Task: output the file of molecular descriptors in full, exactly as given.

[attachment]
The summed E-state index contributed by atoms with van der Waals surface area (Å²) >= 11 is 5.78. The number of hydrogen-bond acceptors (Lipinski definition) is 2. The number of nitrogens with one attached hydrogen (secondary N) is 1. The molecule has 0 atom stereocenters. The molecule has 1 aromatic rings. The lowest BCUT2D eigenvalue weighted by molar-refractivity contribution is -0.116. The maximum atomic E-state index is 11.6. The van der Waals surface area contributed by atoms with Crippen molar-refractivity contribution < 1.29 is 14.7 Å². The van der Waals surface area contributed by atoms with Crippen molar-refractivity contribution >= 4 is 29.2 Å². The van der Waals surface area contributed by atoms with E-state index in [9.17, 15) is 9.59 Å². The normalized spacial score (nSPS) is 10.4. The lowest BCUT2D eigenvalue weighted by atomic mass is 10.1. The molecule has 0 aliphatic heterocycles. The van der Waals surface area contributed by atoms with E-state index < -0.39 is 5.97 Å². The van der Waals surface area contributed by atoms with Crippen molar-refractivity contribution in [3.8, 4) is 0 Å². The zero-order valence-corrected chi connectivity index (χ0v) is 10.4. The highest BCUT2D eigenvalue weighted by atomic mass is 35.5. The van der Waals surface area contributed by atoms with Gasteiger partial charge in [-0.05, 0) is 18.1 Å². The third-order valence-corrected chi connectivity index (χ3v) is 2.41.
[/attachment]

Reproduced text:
The summed E-state index contributed by atoms with van der Waals surface area (Å²) >= 11 is 5.78. The number of hydrogen-bond acceptors (Lipinski definition) is 2. The number of nitrogens with one attached hydrogen (secondary N) is 1. The molecule has 0 atom stereocenters. The molecule has 1 aromatic rings. The lowest BCUT2D eigenvalue weighted by molar-refractivity contribution is -0.116. The maximum atomic E-state index is 11.6. The van der Waals surface area contributed by atoms with Crippen molar-refractivity contribution < 1.29 is 14.7 Å². The van der Waals surface area contributed by atoms with Crippen molar-refractivity contribution >= 4 is 29.2 Å². The van der Waals surface area contributed by atoms with E-state index in [9.17, 15) is 9.59 Å². The normalized spacial score (nSPS) is 10.4. The lowest BCUT2D eigenvalue weighted by atomic mass is 10.1. The molecule has 0 aliphatic heterocycles. The van der Waals surface area contributed by atoms with E-state index < -0.39 is 5.97 Å². The van der Waals surface area contributed by atoms with Crippen molar-refractivity contribution in [3.8, 4) is 0 Å². The zero-order valence-corrected chi connectivity index (χ0v) is 10.4. The highest BCUT2D eigenvalue weighted by atomic mass is 35.5. The van der Waals surface area contributed by atoms with Gasteiger partial charge in [-0.05, 0) is 18.1 Å². The third-order valence-corrected chi connectivity index (χ3v) is 2.41.